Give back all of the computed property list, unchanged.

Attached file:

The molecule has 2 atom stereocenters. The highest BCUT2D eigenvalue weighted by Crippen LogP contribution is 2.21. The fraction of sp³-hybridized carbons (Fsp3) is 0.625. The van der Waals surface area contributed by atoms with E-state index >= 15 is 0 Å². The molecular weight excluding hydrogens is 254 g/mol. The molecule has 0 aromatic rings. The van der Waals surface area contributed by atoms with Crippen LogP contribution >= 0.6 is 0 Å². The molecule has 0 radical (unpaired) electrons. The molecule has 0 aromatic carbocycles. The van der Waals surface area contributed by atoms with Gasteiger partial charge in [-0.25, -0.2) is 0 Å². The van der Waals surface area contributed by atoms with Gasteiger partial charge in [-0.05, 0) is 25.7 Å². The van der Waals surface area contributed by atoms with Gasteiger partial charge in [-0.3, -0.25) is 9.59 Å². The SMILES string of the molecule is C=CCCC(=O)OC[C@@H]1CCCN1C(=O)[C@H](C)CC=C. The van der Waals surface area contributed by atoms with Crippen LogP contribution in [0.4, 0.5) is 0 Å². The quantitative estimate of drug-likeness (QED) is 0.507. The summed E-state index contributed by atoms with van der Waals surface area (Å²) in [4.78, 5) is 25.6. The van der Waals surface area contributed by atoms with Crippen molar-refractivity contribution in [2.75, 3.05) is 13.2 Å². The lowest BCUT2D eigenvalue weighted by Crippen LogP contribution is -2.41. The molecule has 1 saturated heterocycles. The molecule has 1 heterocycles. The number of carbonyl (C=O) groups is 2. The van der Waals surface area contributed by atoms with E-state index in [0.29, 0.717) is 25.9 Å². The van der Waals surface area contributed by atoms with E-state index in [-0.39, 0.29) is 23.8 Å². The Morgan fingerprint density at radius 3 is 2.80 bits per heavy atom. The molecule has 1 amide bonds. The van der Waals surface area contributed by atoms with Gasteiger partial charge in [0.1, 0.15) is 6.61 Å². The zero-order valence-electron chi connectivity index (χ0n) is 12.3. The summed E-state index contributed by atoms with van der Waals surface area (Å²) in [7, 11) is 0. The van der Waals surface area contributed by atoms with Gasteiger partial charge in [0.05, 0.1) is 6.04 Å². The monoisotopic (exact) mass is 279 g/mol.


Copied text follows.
The molecule has 2 atom stereocenters. The highest BCUT2D eigenvalue weighted by Crippen LogP contribution is 2.21. The fraction of sp³-hybridized carbons (Fsp3) is 0.625. The van der Waals surface area contributed by atoms with E-state index >= 15 is 0 Å². The molecular weight excluding hydrogens is 254 g/mol. The molecule has 0 aromatic rings. The van der Waals surface area contributed by atoms with Crippen LogP contribution >= 0.6 is 0 Å². The molecule has 0 radical (unpaired) electrons. The molecule has 0 aromatic carbocycles. The van der Waals surface area contributed by atoms with Gasteiger partial charge in [-0.25, -0.2) is 0 Å². The van der Waals surface area contributed by atoms with Gasteiger partial charge in [-0.05, 0) is 25.7 Å². The van der Waals surface area contributed by atoms with Gasteiger partial charge in [-0.3, -0.25) is 9.59 Å². The SMILES string of the molecule is C=CCCC(=O)OC[C@@H]1CCCN1C(=O)[C@H](C)CC=C. The van der Waals surface area contributed by atoms with Crippen LogP contribution in [0.4, 0.5) is 0 Å². The quantitative estimate of drug-likeness (QED) is 0.507. The summed E-state index contributed by atoms with van der Waals surface area (Å²) in [4.78, 5) is 25.6. The van der Waals surface area contributed by atoms with Crippen molar-refractivity contribution in [2.75, 3.05) is 13.2 Å². The lowest BCUT2D eigenvalue weighted by Crippen LogP contribution is -2.41. The molecule has 1 saturated heterocycles. The molecule has 1 heterocycles. The number of carbonyl (C=O) groups is 2. The van der Waals surface area contributed by atoms with E-state index in [0.29, 0.717) is 25.9 Å². The van der Waals surface area contributed by atoms with E-state index in [-0.39, 0.29) is 23.8 Å². The Morgan fingerprint density at radius 3 is 2.80 bits per heavy atom. The molecule has 1 amide bonds. The van der Waals surface area contributed by atoms with Gasteiger partial charge in [0.1, 0.15) is 6.61 Å². The zero-order valence-electron chi connectivity index (χ0n) is 12.3. The summed E-state index contributed by atoms with van der Waals surface area (Å²) in [7, 11) is 0. The van der Waals surface area contributed by atoms with Gasteiger partial charge in [0.05, 0.1) is 6.04 Å². The monoisotopic (exact) mass is 279 g/mol.